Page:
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London, Saturday, February 8, 1862

The Illustrated London News, vol. 40, no. 1130, p. 140.

February 8,1862

LONDON, SATURDAY, FEBRUARY 8, 1862

...Meantime we may record that in the fortunes of the American War there appears to have been, for the first time, a change in favour of the North. An engagement has taken place in Somerset County, in the State of Kentucky, where the Confederates, with a comparatively small force, made a dash to break the line which the Northern Generals seem to be seeking to draw around their antagonists. The fight was protracted, and, as usual, the numbers of the slain are in curiously small proportion to that of the combatants and of the hours during which the struggle is said to have "raged." But at length the death of the Southern General and a decided movement by the overpowering force of the North turned the day, and the Confederates fled, leaving their slain and many of their wounded. The Commander-in-Chief has had other foes to deal with, and has actually been compelled to submit to an examination before a Congress Committee as to his plans of the campaign. It is satisfactory to learn that the intelligent civilians who sat in judgment on General M'Clellan were pleased to admit that he seemed to know what he was about, and certified to the people that there was no cause at present for interfering with the young Napoleon.... Certain of the organs of the South write in rather a despairing way as to the condition of its army; but there is no sign of compromise, and no doubt the strongest efforts will be made to hold out until it can be ascertained whether France and England, or either, will interpose by mediation or by an infraction of the blockade.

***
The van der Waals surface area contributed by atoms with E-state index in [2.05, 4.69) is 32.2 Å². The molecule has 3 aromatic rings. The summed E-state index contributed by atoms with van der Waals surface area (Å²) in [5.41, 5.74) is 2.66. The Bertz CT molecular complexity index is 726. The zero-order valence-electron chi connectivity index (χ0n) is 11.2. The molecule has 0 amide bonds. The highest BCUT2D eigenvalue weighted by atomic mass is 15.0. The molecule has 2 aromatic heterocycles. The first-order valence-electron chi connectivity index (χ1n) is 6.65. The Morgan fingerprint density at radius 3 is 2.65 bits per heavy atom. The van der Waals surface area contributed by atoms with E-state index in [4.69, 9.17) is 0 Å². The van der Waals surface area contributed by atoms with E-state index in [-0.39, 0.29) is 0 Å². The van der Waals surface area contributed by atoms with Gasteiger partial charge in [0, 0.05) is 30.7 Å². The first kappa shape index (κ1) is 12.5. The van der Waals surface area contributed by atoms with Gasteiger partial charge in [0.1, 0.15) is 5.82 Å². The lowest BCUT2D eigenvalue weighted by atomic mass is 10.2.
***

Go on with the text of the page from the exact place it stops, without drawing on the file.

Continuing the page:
A semi-ministerial admission that the three Powers-—England, France, and Austria—disbelieve in the fitness of Mexico for self-government, and that two of them will take an active part in the establishment of a monarchy under an Austrian Archduke, has occasioned considerable "sensation ;" but as the topic must receive ample consideration in both Houses of Parliament it may be well to delay judgment upon this new and bold measure. Were the Northern States at peace, we imagine that so unceremonious a disregard of the Monroe doctrine would rouse a storm which under existing circumstances it may be convenient to postpone.

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